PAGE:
Leicestershire County Council is taking forward plans to finance and construct its own 10MW solar farm, which it hopes will generate £720,000 per year once completed while mitigating the council’s emissions by over 100%.
Subject to approval, the scheme will be developed for £7.76 million on land owned by the council near the town of Quorn. It will be funded from the Asset Investment Fund as identified in the council’s Medium Term Financial Strategy (MTFS) 2018/19-2021/22.
Along with the commercial units also under consideration by the council for rent, the entire scheme is expected to lead to an annual yield of 5.8% once business rates and operational and maintenance costs associated with the management of all four sites (£200,000 pa) are taken out.
With government subsidies for renewable energy decreasing, income for the Quorn Solar Farm is proposed to be generated from the sale of electricity to third parties. The council has said initial discussions are taking place with potential customers, but there is not yet a guarantee of entering into a contract with a customer/multiple customers.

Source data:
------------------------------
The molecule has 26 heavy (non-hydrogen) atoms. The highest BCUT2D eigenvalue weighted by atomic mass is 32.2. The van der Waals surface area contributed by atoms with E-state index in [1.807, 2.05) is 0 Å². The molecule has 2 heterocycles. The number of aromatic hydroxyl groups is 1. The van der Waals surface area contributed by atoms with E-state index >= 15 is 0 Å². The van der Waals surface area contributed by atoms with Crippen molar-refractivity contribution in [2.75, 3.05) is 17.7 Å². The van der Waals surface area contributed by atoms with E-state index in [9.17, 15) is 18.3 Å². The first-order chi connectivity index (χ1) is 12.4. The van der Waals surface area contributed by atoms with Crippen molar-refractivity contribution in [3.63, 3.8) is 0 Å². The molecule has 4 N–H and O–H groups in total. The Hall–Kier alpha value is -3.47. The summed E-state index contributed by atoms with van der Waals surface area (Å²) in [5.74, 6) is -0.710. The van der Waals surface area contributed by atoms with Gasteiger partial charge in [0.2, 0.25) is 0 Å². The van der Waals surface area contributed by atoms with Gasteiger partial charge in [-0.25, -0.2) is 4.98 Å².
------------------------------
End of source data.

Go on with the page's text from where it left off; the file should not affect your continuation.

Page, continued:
Therefore income for the lifespan of the solar farm has yet to be secured, with the council intending to mitigate this risk by entering into contracts prior to progressing the development on site
In addition, the development would help meet the aims of a Core Strategy which would see at least 27.5MW of renewable or low carbon energy built.
The council is expected to carry out further financial analysis on the solar farm proposal and if approved, a planning application will be submitted for consideration in August 2018.
The plans support the conclusions of a report published by the Solar Trade Association this week which found that in the absence of national government policy, local authorties are now “leading the way” on solar in order to save money and provide stable sources of revenue, which are in turn are used to fund services.